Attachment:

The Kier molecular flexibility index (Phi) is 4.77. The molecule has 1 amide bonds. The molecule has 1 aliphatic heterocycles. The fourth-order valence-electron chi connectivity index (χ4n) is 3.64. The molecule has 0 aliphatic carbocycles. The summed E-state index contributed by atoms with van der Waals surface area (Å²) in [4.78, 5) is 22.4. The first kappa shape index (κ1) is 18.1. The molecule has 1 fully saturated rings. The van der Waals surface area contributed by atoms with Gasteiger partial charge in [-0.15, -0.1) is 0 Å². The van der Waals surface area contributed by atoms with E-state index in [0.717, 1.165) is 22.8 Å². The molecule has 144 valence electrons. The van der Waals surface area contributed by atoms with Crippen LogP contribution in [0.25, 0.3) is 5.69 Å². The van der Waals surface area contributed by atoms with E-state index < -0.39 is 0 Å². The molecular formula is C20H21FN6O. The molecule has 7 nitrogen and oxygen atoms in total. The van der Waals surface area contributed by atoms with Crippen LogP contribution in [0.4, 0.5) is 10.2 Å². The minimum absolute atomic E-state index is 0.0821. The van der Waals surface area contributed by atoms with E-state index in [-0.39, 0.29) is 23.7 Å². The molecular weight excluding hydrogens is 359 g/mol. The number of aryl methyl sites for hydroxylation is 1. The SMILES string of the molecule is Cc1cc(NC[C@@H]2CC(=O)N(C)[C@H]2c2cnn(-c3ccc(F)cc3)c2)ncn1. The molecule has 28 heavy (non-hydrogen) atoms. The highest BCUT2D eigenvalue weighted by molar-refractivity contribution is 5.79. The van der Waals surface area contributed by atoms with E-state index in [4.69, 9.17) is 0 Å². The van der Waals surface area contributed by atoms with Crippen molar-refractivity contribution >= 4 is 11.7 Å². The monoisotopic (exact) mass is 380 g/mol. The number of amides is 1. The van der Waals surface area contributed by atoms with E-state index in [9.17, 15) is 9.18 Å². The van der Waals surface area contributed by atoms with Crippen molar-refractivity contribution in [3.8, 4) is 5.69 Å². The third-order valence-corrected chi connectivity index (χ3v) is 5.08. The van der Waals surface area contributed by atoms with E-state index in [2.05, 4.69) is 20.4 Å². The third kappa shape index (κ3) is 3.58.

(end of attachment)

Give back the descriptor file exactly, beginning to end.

The Kier molecular flexibility index (Phi) is 4.77. The molecule has 1 amide bonds. The molecule has 1 aliphatic heterocycles. The fourth-order valence-electron chi connectivity index (χ4n) is 3.64. The molecule has 0 aliphatic carbocycles. The summed E-state index contributed by atoms with van der Waals surface area (Å²) in [4.78, 5) is 22.4. The first kappa shape index (κ1) is 18.1. The molecule has 1 fully saturated rings. The van der Waals surface area contributed by atoms with Gasteiger partial charge in [-0.15, -0.1) is 0 Å². The van der Waals surface area contributed by atoms with E-state index in [0.717, 1.165) is 22.8 Å². The molecule has 144 valence electrons. The van der Waals surface area contributed by atoms with Crippen LogP contribution in [0.25, 0.3) is 5.69 Å². The van der Waals surface area contributed by atoms with E-state index < -0.39 is 0 Å². The molecular formula is C20H21FN6O. The molecule has 7 nitrogen and oxygen atoms in total. The van der Waals surface area contributed by atoms with Crippen LogP contribution in [0.4, 0.5) is 10.2 Å². The minimum absolute atomic E-state index is 0.0821. The van der Waals surface area contributed by atoms with E-state index in [-0.39, 0.29) is 23.7 Å². The molecular weight excluding hydrogens is 359 g/mol. The number of aryl methyl sites for hydroxylation is 1. The SMILES string of the molecule is Cc1cc(NC[C@@H]2CC(=O)N(C)[C@H]2c2cnn(-c3ccc(F)cc3)c2)ncn1. The molecule has 28 heavy (non-hydrogen) atoms. The highest BCUT2D eigenvalue weighted by molar-refractivity contribution is 5.79. The van der Waals surface area contributed by atoms with E-state index in [4.69, 9.17) is 0 Å². The van der Waals surface area contributed by atoms with Crippen molar-refractivity contribution >= 4 is 11.7 Å². The monoisotopic (exact) mass is 380 g/mol. The number of amides is 1. The van der Waals surface area contributed by atoms with E-state index in [9.17, 15) is 9.18 Å². The van der Waals surface area contributed by atoms with Crippen molar-refractivity contribution in [3.8, 4) is 5.69 Å². The third-order valence-corrected chi connectivity index (χ3v) is 5.08. The van der Waals surface area contributed by atoms with E-state index in [2.05, 4.69) is 20.4 Å². The third kappa shape index (κ3) is 3.58.